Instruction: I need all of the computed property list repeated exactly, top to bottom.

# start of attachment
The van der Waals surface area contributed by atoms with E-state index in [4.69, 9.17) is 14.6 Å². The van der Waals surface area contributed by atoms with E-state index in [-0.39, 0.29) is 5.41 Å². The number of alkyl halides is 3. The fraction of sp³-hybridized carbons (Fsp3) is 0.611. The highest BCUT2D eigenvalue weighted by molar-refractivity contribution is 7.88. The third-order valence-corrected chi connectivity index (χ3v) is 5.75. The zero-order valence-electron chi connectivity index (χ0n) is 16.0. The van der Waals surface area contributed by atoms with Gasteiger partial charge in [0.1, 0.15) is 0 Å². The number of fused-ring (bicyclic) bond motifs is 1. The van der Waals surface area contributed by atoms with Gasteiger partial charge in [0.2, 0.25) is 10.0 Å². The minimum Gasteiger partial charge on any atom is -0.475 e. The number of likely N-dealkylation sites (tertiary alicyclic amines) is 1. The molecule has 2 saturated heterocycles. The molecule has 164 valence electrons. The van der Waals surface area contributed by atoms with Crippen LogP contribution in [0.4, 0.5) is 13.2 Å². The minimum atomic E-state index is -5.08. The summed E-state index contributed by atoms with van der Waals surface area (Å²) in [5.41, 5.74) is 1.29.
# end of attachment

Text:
The van der Waals surface area contributed by atoms with E-state index in [4.69, 9.17) is 14.6 Å². The van der Waals surface area contributed by atoms with E-state index in [-0.39, 0.29) is 5.41 Å². The number of alkyl halides is 3. The fraction of sp³-hybridized carbons (Fsp3) is 0.611. The highest BCUT2D eigenvalue weighted by molar-refractivity contribution is 7.88. The third-order valence-corrected chi connectivity index (χ3v) is 5.75. The zero-order valence-electron chi connectivity index (χ0n) is 16.0. The van der Waals surface area contributed by atoms with Gasteiger partial charge in [0.1, 0.15) is 0 Å². The number of fused-ring (bicyclic) bond motifs is 1. The van der Waals surface area contributed by atoms with Gasteiger partial charge in [0.2, 0.25) is 10.0 Å². The minimum Gasteiger partial charge on any atom is -0.475 e. The number of likely N-dealkylation sites (tertiary alicyclic amines) is 1. The molecule has 2 saturated heterocycles. The molecule has 164 valence electrons. The van der Waals surface area contributed by atoms with Crippen LogP contribution in [0.4, 0.5) is 13.2 Å². The minimum atomic E-state index is -5.08. The summed E-state index contributed by atoms with van der Waals surface area (Å²) in [5.41, 5.74) is 1.29.